First Day Fun

On the first day of school, I try to avoid covering policies and procedures in my classes.  Why?  Well, to be honest, students get that from every teacher in every class on the first day.  If they are in my first period, they might have an interest but 2nd-7th periods have zero interest in hearing me babble on about rules, grading, and how great our year is going to be.  In LOTE, we dare to be different and think outside the box!

I have heard some teachers who start the first day with a story or a children’s book filled with cognates so that kids can see that they already know a lot of words (this works especially well in level 1), others who play the name game, some who have students make name cards and introduce themselves in the target language.  I also loved the idea of creating a PowerPoint about my lifestyle to go with an introduction to me and my class.  Like many of my students, I get stage fright when I have to be center stage.  On the first day, I am too nervous myself to put on a show (later on, usually by day 2, I get over it and am wiling to make the biggest fool of my self whenever it makes the environment for engaging).  I am visual, so the name cards would probably help me but the name game does nothing for me since I’m not an auditory learner.

So what do I do?  Well, first I hand out the calendar and we have our first Tapa del Día.  But after, I do a mingling activity I call Lotería Social–or “Social Bingo.”  I create a 4×4 bingo card with a question or topic in each box.  Students must roam around the room, asking each other questions to find someone different who answers “yes” to each box’s criteria.  I model it by asking a random kid a question I think they will answer “no” to.  Then I explain (in the TL of course) that I must now ask a different question.  I ask until the student says “yes.”  I next ask for their name and demonstrate writing it on my paper.  The students then get some time to complete the activity–and I participate too.  After several minutes, we regroup and I ask who they had on their papers for each box.  It’s a lot of fun to see who said “yes” to which question.  The greatest feature of this activity is that it’s easy to adapt to different levels (from level 2 and up).  For level 2, I used sports, movies, activities, books, etc and the kids usually fashioned questions about whether or not the person likes, plays, participates, reads, etc the item in each box.  For level 3, I make it all in the past–former teachers, did you see __ movie?, did you read___?, etc.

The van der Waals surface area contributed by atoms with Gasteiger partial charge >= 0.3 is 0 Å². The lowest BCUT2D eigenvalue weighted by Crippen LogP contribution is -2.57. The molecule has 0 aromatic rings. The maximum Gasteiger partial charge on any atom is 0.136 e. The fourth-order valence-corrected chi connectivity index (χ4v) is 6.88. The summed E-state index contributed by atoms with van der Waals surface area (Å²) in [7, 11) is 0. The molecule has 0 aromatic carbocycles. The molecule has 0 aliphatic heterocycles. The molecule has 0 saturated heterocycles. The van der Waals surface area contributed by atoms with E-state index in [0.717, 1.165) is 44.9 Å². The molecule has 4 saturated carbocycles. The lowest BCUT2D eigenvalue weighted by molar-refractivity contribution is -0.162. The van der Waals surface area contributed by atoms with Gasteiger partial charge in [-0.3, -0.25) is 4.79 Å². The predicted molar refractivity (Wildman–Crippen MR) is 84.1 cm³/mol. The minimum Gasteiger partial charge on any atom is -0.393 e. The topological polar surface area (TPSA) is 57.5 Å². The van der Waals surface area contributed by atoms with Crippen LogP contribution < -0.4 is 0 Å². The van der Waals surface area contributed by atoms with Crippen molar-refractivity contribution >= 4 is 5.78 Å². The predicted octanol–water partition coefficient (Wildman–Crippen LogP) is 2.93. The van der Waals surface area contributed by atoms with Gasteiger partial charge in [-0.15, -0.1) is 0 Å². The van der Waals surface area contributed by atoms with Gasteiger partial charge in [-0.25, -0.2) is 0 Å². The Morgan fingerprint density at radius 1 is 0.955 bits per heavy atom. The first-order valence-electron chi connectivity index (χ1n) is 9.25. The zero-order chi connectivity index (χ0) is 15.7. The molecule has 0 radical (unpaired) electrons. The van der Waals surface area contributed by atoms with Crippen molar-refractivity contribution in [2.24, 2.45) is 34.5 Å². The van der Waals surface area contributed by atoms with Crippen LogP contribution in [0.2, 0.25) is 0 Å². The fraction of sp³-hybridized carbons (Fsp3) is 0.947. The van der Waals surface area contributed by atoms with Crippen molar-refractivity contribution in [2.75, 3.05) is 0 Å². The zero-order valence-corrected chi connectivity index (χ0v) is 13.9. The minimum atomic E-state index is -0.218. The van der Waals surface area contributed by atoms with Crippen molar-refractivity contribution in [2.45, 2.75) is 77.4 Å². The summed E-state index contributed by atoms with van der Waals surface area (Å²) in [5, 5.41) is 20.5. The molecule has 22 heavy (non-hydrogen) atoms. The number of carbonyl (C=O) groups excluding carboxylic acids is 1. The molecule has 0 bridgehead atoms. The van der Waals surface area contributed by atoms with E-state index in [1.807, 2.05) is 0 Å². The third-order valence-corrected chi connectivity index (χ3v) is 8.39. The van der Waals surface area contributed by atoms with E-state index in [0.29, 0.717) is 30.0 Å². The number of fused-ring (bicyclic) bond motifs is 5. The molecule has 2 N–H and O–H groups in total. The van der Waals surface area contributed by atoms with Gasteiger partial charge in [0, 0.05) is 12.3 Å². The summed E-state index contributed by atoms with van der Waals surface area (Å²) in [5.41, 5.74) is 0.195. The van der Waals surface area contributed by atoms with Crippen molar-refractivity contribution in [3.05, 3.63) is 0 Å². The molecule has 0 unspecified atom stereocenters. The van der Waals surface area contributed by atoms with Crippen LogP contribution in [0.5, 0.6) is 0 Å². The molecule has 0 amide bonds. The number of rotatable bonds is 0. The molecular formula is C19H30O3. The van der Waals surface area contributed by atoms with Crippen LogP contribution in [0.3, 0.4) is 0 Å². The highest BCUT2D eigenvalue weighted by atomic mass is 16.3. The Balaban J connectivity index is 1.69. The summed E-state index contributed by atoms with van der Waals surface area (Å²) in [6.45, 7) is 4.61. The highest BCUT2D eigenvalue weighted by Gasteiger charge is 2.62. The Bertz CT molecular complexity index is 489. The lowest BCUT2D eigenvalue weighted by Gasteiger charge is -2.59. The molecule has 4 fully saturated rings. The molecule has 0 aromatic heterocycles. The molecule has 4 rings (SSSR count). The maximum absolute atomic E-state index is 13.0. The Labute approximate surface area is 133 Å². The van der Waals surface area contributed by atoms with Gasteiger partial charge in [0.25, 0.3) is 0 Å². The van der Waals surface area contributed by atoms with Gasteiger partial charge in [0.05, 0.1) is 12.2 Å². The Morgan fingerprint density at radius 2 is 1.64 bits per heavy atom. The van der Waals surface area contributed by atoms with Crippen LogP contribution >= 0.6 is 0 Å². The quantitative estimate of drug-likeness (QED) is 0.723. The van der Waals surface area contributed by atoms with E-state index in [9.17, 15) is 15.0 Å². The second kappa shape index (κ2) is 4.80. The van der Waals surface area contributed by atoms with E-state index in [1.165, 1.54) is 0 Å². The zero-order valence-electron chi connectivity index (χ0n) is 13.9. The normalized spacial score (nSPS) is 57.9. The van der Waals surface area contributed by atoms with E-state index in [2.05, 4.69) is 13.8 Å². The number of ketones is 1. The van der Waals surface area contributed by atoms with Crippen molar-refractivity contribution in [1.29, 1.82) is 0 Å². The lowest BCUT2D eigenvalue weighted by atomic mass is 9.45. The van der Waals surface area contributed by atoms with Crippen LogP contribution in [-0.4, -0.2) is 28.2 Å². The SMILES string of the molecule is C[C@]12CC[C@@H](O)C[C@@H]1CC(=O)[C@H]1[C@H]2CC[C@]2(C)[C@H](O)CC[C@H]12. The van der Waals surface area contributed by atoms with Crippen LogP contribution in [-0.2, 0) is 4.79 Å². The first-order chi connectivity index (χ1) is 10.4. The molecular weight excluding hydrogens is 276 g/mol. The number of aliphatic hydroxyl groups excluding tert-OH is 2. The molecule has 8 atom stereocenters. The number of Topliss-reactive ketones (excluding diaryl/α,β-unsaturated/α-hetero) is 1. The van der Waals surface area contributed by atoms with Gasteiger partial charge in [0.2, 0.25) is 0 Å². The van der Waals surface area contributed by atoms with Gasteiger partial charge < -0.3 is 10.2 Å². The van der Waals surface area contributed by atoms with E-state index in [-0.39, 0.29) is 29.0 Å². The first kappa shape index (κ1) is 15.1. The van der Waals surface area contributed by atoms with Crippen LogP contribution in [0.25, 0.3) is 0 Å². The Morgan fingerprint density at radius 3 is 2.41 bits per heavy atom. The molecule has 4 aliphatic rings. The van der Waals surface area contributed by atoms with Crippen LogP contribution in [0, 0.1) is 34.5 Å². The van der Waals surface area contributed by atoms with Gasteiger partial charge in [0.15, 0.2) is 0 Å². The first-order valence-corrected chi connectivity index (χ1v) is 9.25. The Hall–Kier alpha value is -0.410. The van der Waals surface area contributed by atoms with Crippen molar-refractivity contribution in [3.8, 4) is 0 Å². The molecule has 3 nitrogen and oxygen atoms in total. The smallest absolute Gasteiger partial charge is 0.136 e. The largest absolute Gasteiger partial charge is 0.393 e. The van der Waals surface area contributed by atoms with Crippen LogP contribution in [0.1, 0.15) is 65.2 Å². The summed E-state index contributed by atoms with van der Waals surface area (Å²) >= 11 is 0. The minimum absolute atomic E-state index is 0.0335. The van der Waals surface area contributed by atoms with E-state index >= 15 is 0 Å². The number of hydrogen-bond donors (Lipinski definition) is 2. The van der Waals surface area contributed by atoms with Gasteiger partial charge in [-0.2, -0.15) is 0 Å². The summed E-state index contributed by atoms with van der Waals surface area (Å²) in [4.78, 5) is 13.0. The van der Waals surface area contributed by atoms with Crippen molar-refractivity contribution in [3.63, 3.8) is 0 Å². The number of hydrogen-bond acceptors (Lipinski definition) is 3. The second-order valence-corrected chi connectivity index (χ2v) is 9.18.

Lotería Social is only one of the activities I do on the first day.  Throughout the entire class period, I work on setting the tone for the year, something I will get more into on another post soon.

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